Belgium could be the first country in Europe to recognize the crime of “ecocide”: what does this mean?
We are on the eve of the end of COP26, the United Nations climate conference. And Belgium could appear at the forefront of a fight for the preservation of the environment. Our country could be the first in Europe to recognize “ecocide” as a crime and an international crime.
The Belgian Parliament voted on Tuesday for a resolution asking the executive to make a commitment to have the crime of “ecocide” recognized and punished by international justice, in the same way as crimes against humanity. “We are referring to major events that massively destroy ecosystems which could, in this case, fall back under the notion of ecocide and fall under the jurisdiction of the international criminal court.», Explains Carine Thibaut, spokesperson for Greenpeace Belgium, to our journalists RTL INFO.
This vote by a large majority in committee must still be confirmed in plenary session in the Chamber within “two to three weeks”, which promises to be a formality, according to one of the initiators of the text, the federal deputy Ecolo, signatory of the resolution on “ecocide”, Samuel Cogolati. “It is true that with this vote, the Belgian Parliament becomes the first to ask for the recognition of a new crime of ecocide, both at the national level in our penal code, and at the international level, at the international criminal court of The Hague. “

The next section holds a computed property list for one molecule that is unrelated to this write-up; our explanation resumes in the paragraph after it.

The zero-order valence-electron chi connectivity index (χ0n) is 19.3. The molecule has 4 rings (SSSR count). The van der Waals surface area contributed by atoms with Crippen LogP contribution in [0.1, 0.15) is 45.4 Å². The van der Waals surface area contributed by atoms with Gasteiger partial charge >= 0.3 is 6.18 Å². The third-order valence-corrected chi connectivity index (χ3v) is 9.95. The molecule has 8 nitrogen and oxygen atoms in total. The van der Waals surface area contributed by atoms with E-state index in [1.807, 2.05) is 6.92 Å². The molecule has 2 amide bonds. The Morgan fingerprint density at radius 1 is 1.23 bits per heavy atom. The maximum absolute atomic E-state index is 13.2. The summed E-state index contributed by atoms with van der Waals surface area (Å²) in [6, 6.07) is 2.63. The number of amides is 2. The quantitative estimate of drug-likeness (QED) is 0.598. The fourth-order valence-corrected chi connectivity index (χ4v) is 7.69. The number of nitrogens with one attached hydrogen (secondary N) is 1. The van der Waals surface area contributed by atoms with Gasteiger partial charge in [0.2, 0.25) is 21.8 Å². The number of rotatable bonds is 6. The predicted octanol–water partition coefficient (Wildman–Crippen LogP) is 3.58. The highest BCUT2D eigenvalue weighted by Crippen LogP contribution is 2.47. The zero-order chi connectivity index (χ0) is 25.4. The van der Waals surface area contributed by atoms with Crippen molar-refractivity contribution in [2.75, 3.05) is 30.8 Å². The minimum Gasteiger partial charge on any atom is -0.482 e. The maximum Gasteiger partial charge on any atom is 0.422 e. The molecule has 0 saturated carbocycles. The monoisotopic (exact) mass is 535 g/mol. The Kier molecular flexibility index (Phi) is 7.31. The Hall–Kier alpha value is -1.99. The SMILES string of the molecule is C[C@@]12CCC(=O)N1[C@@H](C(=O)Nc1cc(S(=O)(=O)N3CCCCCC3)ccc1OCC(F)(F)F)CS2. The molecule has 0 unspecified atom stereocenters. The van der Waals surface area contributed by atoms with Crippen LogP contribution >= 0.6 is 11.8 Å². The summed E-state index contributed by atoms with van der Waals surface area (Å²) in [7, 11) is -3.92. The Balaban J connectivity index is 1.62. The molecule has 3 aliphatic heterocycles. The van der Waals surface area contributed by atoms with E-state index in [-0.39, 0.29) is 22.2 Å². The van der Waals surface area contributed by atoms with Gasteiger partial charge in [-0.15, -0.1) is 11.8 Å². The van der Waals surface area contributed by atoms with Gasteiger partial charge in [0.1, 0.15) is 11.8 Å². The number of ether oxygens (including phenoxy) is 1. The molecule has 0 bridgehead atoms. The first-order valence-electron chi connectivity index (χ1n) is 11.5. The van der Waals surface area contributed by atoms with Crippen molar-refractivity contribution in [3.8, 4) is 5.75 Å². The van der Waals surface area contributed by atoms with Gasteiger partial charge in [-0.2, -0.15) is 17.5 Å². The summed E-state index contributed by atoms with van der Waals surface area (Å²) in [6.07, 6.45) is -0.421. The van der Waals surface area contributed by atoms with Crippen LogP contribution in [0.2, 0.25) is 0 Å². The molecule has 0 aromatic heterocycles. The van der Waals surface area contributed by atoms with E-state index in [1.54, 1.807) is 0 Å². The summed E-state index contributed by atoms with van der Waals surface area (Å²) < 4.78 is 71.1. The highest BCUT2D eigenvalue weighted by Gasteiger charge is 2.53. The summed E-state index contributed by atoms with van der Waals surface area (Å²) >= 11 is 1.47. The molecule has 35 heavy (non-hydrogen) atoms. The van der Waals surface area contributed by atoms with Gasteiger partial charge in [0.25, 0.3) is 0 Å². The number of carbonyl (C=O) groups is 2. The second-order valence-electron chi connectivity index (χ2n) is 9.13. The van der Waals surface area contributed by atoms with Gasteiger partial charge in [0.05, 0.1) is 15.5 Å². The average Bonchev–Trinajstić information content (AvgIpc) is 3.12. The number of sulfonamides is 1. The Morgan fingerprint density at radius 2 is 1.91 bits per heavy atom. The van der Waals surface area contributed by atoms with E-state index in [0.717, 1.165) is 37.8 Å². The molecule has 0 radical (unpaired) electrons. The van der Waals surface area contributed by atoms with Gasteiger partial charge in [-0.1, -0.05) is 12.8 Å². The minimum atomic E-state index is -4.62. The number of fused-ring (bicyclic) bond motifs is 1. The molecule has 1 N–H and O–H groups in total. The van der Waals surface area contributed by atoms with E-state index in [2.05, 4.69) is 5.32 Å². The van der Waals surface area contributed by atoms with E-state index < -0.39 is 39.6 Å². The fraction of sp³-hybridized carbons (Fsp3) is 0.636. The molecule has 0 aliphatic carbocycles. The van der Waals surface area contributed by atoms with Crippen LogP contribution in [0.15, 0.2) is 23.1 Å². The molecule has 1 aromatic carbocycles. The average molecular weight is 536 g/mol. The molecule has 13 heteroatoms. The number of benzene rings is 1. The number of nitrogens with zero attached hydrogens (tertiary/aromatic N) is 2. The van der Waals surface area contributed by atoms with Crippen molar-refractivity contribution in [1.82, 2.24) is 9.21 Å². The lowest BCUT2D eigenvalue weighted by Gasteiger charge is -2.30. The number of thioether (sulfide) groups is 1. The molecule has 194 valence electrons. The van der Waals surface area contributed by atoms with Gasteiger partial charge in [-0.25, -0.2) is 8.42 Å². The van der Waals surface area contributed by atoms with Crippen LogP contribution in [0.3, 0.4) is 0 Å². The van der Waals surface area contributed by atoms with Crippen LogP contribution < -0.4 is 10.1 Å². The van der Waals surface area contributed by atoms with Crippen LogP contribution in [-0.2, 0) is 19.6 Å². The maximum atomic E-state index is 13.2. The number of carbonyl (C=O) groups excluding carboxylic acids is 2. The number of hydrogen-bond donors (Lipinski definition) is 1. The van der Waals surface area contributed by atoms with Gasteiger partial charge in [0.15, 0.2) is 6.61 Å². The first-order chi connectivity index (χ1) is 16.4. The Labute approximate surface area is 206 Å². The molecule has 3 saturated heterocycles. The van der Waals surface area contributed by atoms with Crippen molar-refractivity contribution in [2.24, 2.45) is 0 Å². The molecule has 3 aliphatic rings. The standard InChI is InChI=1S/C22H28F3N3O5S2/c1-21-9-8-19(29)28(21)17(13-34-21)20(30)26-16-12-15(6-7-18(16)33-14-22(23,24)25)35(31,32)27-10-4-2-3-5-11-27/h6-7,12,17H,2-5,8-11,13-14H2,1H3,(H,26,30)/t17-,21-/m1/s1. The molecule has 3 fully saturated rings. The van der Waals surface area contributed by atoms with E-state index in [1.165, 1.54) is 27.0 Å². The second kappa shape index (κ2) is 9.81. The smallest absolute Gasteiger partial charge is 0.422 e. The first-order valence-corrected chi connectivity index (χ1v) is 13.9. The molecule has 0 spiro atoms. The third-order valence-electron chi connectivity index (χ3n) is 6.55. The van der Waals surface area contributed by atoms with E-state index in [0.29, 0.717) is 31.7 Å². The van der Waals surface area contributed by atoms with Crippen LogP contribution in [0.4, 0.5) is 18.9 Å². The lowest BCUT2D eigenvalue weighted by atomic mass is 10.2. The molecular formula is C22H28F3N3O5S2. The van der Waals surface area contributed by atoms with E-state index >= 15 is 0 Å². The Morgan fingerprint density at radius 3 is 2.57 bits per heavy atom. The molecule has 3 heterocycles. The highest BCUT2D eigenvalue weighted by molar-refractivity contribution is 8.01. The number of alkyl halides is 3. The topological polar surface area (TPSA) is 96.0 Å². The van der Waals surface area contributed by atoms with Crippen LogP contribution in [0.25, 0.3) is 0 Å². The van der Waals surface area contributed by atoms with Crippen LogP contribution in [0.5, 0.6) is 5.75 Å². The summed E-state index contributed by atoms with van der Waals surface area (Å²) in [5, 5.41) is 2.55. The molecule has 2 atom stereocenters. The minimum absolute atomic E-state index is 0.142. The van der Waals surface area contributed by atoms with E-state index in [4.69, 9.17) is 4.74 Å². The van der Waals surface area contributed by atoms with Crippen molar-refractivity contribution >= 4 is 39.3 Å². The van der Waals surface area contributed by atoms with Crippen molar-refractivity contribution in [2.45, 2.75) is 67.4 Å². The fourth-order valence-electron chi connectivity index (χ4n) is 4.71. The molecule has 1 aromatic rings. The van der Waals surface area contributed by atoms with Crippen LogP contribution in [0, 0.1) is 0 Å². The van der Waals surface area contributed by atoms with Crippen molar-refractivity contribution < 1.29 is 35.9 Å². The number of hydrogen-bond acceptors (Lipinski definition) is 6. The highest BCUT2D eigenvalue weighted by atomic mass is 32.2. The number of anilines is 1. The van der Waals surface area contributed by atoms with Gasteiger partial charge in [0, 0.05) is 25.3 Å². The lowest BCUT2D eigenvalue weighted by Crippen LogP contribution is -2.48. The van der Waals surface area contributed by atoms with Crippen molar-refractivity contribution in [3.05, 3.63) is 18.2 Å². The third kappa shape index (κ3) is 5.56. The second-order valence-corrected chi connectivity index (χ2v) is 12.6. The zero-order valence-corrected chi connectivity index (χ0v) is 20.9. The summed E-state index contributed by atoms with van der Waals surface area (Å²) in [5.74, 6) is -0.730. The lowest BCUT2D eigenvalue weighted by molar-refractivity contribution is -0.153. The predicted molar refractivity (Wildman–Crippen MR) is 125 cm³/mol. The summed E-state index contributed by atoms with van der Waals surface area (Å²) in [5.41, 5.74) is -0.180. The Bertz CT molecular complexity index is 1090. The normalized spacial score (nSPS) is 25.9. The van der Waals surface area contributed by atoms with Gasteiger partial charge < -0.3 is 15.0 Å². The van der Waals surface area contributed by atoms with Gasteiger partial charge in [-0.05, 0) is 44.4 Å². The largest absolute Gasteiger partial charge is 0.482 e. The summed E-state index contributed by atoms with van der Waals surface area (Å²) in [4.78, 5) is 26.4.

Ally with other countries
The non-binding resolution calls on the Belgian government led by liberal Alexander De Croo to initiate a new international to crack down on ecocide. She suggests allying for this with the countries considered to be the most “proactive” on the issue, such as Luxembourg, Finland, Spain or France (where the creation of an ecocide “offense” was voted in July). Another possible path for the Belgian executive: follow in the footsteps of small countries such as the Vanuatu archipelago and the Maldives which have asked to amend the treaty that created the International Criminal Court (ICC) in The Hague to include ecocide, alongside war crimes and genocide in particular.
“This reform of the Rome Statute (which created the ICC, editor’s note) is the most pragmatic path at present“, Samuel Cogolati told AFP. This requires the support of two-thirds of the 120 or so countries that are parties to this treaty, said the deputy. China, the United States or even Russia are not concerned. because they are not going to the ICC. “ At a time when the world’s eyes are on COP 26, we want to make sure that the criminalization of decisions is part of international discussions. It is urgent that criminal law comes to the rescue of the planet“, justified the Belgian environmentalists.
Oil spill in France due to the oil tanker Erika (chartered by Total), chemical discharges from the American giant 3M in the port of Antwerp, opacity of Monsanto (now a subsidiary of the German Bayer) on the harmfulness of its herbicides: these attacks on the The environment could fall under the blow of this new crime, estimated the Ecolo-Groen party, for which “it is necessary to put an end to the impunity of the big polluters”.
Belgium is ruled by a coalition made up mainly of liberals, socialists and ecologists. This resolution was supported including by opposition parties (centrists, communists). Only the far right (Vlaams Belang) and the Flemish conservatives (N-VA) voted against.